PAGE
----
When Kevin first arrived at La Ronge Detachment it was impossible to get information at a call. One of those people who was larger than life, he was also larger than the rest of us. Kevin stood 6 foot 7, and just after graduation at Depot, weighed 285 lbs. Walking into a call would go something like this...
Okay, what happened here?
"Boy are you tall."
No, I'm pretty much average. What happened?
"Not you, him! How tall are you?"
5'11. What happened here?
"Not you, him!!"
Oh, he's 6'7". Do you need the police? What happened here???
"How much do you weigh?
Oh I don't know, 195. Please tell me what happened.
"Him, not you HIM!"
285. Does the guy on the floor need an ambulance?
Eventually I started walking into calls by saying "This is Kevin and boy is he big. He's 6 foot 7 285 lbs, and by the way, do you mind telling me what happened here".
Extremely easy going, he was also smart and eager. He fit in well with our small watch, and quickly became a good cop. He was also extremely easy to tease. One of our vehicles was a Chev Blazer, and by the time you put in a silent patrolman, shotgun and radio, there wasn't much room for me. I used to delight in taking it out, forcing Kevin to fold himself into the passenger seat.
Policing in a small community, at a busy detachment you quickly become very close to your co-workers. Policing is kind of insular at the best of times, you tend to get closest to the people you work with. When they are really good people you end up the best of friends. You work together, work out together, and hang out together. Our watch probably spent 60 hours a week at work. It was busy and we were keen. Kevin made those hours pass quickly.
He used to love to bug me about commendations. He knew that deep down, I wanted one, and felt I was deserving of them. But he had them. Kevin was actually a hero. He rescued a kid from a house fire in Stanley Mission, cutting himself on a window and ending up in the hospital with a massive infection. He and Mark also got a commendation for physically disarming a man who had set them up with a fake call, intending on killing a member. We had had a murder earlier that morning, and I have never felt more helpless than when Mark's call for help came over the radio, and I was unable to leave the office, tied up with our murder suspect. As much as he deserved that recognition, it really meant nothing to him. He was just doing what he loved.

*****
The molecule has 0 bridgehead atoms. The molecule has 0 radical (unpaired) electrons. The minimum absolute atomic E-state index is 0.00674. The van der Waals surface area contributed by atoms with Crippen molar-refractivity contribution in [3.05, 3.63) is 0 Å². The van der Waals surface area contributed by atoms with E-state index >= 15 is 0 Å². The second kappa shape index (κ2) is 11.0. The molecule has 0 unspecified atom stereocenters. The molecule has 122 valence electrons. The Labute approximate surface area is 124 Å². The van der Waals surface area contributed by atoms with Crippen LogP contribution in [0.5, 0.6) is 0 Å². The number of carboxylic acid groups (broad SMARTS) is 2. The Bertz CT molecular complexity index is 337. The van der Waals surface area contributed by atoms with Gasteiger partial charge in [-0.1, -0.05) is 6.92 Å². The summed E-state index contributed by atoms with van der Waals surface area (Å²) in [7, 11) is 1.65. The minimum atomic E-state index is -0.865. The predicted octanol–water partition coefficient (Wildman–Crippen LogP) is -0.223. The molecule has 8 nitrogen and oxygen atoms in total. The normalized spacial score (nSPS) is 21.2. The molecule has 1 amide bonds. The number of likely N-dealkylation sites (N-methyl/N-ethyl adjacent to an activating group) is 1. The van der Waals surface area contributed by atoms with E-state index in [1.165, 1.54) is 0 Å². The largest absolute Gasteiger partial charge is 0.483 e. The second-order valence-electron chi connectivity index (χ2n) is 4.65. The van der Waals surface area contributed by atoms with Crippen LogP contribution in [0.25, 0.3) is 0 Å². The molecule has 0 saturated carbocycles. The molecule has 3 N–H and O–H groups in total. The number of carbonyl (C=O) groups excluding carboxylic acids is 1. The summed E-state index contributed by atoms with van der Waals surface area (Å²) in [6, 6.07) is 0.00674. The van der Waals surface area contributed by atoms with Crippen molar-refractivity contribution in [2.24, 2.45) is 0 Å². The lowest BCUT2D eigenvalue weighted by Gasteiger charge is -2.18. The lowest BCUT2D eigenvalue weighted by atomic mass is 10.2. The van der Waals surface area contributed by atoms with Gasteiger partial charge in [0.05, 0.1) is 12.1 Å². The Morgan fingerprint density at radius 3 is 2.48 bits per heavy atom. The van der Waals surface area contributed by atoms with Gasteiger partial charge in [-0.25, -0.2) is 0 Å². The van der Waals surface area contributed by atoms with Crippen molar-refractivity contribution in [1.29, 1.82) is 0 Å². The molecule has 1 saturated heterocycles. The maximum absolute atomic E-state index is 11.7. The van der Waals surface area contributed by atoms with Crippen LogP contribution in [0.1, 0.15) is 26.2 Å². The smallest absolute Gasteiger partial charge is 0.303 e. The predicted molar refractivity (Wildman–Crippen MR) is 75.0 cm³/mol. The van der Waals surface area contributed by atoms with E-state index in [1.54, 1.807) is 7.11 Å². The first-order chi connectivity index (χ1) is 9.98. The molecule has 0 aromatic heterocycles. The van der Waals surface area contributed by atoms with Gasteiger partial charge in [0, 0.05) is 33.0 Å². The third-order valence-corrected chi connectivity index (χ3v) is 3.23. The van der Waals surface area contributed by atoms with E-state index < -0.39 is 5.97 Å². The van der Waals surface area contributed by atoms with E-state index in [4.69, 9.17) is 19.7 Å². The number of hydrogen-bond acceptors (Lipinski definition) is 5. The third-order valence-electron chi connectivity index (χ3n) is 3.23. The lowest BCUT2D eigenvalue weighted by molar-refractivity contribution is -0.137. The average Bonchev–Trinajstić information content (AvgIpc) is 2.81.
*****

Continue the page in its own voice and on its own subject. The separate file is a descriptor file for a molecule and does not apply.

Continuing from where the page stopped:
What really mattered to him? His love for Christine, his sweetheart from University. He couldn't wait until they got married and would finally be together. It was a sweet sweet wedding. One I was happy to be at, despite it coming on the heals of Janice's death. It was easy to be happy for the two of them, and easy to forget troubles hanging out with Kevin.
Late last week Mark, the other member of the A team, called me with the devastating news that Kevin was in Intensive Care, unconscious with a failing liver. Healthy one day some mysterious malady had knocked him flat the next. There was little information other than that he had improved somewhat, but that they did not know what it was and that he was on dialysis as his kidneys had also shut down.
If life were fair, Kevin would be mending. Fighting back with that great spirit of his, once again quietly doing the hero thing. But life isn't fair, and sometimes it just plain sucks. Another colleague called this afternoon... Kevin passed away last night, in his thirties, leaving his love, Christine a young widow. It shouldn't be that way, not to people larger than life.
Take care my friend. I miss you already.